Depression : Music as Medicine

Sarah Hofius Hall, The Times-Tribune, Scranton, Pa.

Around the corner and down a hallway, the melody of "Feliz Navidad" is coming from a room with a two-way mirror.

Inside the room at Marywood University, Alex Conte strums a guitar. His therapist sings a verse of the popular Christmas song, and Alex, who has severe autism, sings a few of the words. His mom, sitting behind the glass, smiles.

For 19-year-old Alex, communication is found in music.

Alex is one of more than a dozen people who are seen weekly at the music therapy clinic at Marywood University. He started going to the clinic at age 4.

"He loves it. He looks forward to it," said his mother, Debbie Conte of Blakely. "It's just what makes him happy."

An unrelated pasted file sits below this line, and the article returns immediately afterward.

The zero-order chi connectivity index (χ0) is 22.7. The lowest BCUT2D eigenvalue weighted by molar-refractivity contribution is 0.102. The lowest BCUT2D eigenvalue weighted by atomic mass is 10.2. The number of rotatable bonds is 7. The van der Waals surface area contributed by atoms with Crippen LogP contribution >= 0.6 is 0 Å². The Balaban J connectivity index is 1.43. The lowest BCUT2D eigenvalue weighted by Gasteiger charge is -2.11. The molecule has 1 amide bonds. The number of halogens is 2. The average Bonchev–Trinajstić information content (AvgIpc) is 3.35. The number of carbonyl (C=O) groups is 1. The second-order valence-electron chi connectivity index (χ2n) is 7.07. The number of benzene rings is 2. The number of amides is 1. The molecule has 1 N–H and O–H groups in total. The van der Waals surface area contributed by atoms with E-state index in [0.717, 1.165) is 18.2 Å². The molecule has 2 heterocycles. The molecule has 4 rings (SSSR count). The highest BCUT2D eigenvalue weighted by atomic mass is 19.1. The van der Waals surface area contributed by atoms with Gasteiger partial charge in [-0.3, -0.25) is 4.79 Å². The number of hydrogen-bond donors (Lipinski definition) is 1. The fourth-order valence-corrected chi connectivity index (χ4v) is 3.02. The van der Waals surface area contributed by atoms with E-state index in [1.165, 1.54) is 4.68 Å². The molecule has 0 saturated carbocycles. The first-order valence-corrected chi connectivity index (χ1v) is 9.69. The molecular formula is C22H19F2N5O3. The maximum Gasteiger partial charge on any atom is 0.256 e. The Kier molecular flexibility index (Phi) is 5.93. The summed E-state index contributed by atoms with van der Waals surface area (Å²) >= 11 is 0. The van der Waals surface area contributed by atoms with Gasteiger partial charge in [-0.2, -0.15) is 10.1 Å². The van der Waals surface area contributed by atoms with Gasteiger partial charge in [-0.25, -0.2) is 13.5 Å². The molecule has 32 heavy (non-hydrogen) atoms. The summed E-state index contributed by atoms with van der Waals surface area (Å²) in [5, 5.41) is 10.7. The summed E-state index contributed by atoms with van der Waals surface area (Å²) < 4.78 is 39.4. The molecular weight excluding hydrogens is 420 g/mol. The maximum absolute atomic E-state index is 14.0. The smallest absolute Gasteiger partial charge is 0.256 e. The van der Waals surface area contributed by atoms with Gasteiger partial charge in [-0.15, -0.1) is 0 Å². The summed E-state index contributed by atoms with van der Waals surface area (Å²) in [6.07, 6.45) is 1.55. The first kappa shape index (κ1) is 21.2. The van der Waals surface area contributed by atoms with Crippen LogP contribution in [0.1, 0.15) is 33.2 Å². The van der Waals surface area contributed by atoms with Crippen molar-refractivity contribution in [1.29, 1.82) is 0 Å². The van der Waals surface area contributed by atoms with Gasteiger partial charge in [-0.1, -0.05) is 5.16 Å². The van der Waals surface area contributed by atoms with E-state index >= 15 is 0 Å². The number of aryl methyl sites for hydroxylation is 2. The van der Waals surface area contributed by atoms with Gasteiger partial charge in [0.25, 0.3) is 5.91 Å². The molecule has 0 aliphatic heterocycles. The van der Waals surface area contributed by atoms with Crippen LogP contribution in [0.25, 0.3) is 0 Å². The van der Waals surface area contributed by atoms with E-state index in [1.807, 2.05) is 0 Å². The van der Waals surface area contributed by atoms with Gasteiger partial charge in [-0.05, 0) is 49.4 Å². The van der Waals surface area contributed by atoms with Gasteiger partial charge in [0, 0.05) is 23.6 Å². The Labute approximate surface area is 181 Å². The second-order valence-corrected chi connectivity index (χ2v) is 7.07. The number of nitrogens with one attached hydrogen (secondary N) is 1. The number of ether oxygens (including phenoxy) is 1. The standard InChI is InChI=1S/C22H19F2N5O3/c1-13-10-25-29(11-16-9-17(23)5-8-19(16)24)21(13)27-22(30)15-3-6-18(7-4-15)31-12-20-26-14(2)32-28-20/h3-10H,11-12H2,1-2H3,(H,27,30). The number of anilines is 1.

Marywood is now looking to expand the music therapy program, which has 32 students. If more students are enrolled, the clinic will be able to help even more people, said clinic coordinator Maria Fay.

Music therapy can be used to manage stress and meet specific needs, including developmental, psychological, social and emotional. For Alex, it gives him a way to communicate.

Curriculum for Marywood students includes courses on musical and clinical foundations, and students must complete a six-month internship after graduation before taking a national certification exam. Families are charged $20 per 30-minute session.

Senior Anna Rennekamp of Lake Twp. works with Alex each week. Once she becomes certified, she hopes to work in a hospice setting.

"You can reach any population," she said. "Music is something everyone can relate to."

At the clinic, after Alex had lost interest in "Feliz Navidad," he pointed to the next instrument he wanted to play: the tone bars. It was time for "Row, row, row your boat." He hit the tone bars to the beat of the song.

"This is just what he enjoys," Ms. Conte said.

Contact the writer:, @hofiushallTT on Twitter

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